In a year characterized by so many uncertainties, one Christmastime tradition was carried on in spite of the multitude of challenges surrounding it. St. Paul’s Episcopal Church, Chestnut Hill, …
In a year characterized by so many uncertainties, one Christmastime tradition was carried on in spite of the multitude of challenges surrounding it. St. Paul’s Episcopal Church, Chestnut Hill, may have had to change the manner in which it celebrated its annual “Lessons and Carols” Dec. 20, but in a show of the appreciation given of tradition by the entire Anglican Communion, of which the parish is a member, music director Andrew Kotylo conducted his choristers in a beautiful musical Advent of the Birth of Jesus.
Kotylo, himself, bracketed the singing and readings of scriptural passages with an impressive selection of prelude and postlude music at the organ. Despite the absence (due to a major restoration project) of the acclaimed Aeolian-Skinner pipe organ that grace’s St. Paul’s sanctuary, Kotylo proffered at the digital organ a kaleidoscope of shimmering colors and dazzling textures to first set the mood of expectation and then celebrate the arrival of the long-promised Messiah in the human form of a babe in Bethlehem.
Rather than limit himself and his singers to the reduced numbers required by the COVID-19 pandemic, Kotylo interspersed performances that were pre-recorded several weeks earlier with still photographs and audio recordings of “Lessons and Carols” from 2019. The latter included a sublime rendition of the traditional opening of the service, the carol “Once in Royal David’s City.” Other gems included “A Stable Lamp Is Lighted,” “While Shepherds Watched Their Flocks” and “A Tender Shoot.”
Even though their numbers were smaller than usual, the parish’s choristers gave winning interpretations of “Good King Wenceslas,” “What Sweeter Music,” “Dormi, Jesu,” “Up Good Christian Folk and Listen,” “Silent Night,” “The Little Road to Bethlehem,” “Adam lay ybounden,” “Huron Carol” and “Ave Maria.” Kotylo elicited singing that was both full-bodied and sensitive, glowing with gentle tones and caressing with lyrical phrasing.
“Lessons and Carols” remains one of the jewels of the musical patrimony of the Anglican Communion. In some ways, it’s the Advent season’s version of “Choral Evensong.” Thomas Cramner, the first Anglican Archbishop of Canterbury and Primate of All England, created the “Evening Service” for the first Book of Common Prayer in the 16th century by combining the Roman liturgies of “Vespers” and “Compline.” “Choral Evensong” was conceived as part of the 19th century’s Anglo-Catholic movement to restore many of the liturgical traditions of the Pre-Reformation Church in England.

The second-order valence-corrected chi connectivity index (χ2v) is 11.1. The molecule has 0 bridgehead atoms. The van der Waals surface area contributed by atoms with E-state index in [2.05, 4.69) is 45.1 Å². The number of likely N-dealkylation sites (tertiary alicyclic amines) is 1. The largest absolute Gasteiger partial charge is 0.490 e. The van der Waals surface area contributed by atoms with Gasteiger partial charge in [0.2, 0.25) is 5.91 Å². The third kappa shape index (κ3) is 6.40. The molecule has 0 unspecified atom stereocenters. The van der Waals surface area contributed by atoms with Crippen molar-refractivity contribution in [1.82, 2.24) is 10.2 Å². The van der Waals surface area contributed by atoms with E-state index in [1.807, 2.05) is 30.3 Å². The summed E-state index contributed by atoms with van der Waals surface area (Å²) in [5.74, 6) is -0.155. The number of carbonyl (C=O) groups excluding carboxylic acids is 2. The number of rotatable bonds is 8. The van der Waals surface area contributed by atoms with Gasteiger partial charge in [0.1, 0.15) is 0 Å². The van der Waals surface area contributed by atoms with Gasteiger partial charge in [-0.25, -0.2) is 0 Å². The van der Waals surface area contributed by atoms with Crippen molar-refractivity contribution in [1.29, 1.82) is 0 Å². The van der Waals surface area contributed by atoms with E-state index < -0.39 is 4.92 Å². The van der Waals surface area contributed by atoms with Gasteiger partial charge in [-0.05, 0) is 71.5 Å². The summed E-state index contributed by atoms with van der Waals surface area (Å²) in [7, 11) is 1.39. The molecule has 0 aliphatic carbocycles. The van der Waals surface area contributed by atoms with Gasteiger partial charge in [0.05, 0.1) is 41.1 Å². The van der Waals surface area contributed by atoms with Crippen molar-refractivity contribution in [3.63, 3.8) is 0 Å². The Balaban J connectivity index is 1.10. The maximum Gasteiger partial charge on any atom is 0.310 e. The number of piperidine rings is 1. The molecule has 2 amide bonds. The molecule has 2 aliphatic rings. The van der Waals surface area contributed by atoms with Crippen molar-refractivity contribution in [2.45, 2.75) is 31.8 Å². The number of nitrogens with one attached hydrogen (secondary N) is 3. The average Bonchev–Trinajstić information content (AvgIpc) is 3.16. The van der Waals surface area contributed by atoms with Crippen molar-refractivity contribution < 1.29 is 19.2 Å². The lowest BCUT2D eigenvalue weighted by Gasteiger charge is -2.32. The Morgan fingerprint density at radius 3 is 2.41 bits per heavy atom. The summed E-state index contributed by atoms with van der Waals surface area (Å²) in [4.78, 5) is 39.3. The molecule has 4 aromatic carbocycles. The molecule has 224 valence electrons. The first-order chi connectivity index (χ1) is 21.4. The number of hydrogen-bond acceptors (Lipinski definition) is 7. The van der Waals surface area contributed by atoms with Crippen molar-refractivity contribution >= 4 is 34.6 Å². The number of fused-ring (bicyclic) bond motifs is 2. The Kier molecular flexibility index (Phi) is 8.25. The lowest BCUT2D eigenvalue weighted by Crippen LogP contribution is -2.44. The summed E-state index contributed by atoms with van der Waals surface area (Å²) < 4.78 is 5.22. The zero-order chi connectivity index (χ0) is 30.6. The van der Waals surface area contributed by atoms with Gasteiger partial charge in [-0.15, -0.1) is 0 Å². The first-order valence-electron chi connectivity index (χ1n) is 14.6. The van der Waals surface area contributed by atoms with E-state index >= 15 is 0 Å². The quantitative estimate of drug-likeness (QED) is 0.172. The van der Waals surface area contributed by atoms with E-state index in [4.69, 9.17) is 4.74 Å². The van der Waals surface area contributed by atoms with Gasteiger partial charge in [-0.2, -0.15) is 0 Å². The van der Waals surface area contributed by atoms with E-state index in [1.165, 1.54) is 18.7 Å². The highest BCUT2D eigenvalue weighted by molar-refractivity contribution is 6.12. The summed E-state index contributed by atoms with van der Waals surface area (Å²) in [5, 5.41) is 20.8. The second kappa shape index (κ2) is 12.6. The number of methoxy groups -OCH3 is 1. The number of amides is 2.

In the wake of the horrific carnage of World War I, the archbishops and bishops of the English Church marked the first Advent at the war’s conclusion with “Lessons and Carols.” The “granddaddy” of all services of “Lessons and Carols” is that celebrated on Christmas Eve at the Chapel of King’s College, Cambridge. Fortunately for Anglophiles the world over, BBC-TV broadcast the 2006 installment. It’s available on YouTube.
We may not be fighting our way through the military horrors of World War I, but the continuing ravages of COVID-19 are every bit as physically debilitating for our country and our world. Celebrations of hope, such as “Lessons and Carols,” provide for many of us a well-needed solace this season.
The Philadelphia Orchestra closed out the first half of its “virtual” 2020-21 season with a concert of holiday favorites. Led by assistant conductor Erina Yashima, featuring narrator Charlotte Blake Aston, and recorded on the stage of the Kimmel Center’s Verizon Hall, the program efficaciously conjured up the “Spirit of Christmas” in a concert that was accessible through the end of the season.
Yashima led a vibrant reading of the “Crackle Waltz” from Humperdinck’s opera, “Hansel and Gretel.” The feel of a wintry Vienna coursed through the music under the guidance of her inspired baton.
For all of us who are missing terribly the Pennsylvania Ballet’s annual production of Tchaikovsky’s “The Nutcracker” at the Academy of Music, the Philadelphians offered a wonderfully satisfying substitute through selections of the score, Aston’s energetic narration of the ballet’s libretto spiced with personal remembrances from her own childhood, and young, talented dancers from the Rock School of Ballet Education.
Tchaikovsky’s superb orchestration in general and that for “The Nutcracker” in particular guarantees a host of stellar solos for the woodwinds. Orchestra players from that choir giving exquisite performances included flutist Patrick Williams, oboist Philippe Tondre and clarinetist Samuel Caviezel. The battle between the Nutcracker and the Mouse King brought out the best from the percussion battery, and the strings under concertmaster David Kim’s leadership glistened magically throughout.
Despite the incredible challenges facing the musicians and administration of the Philadelphia Orchestra during this dreadful pandemic, all have come together to offer local music lovers the profoundly needed spiritual medicine of great music performed in great fashion via the technology of “virtual” concerts. Never in my lifetime has the solace of beautiful music been more deeply needed and sincerely appreciated.
You can contact NOTEWORTHY at Michaelemail@example.com.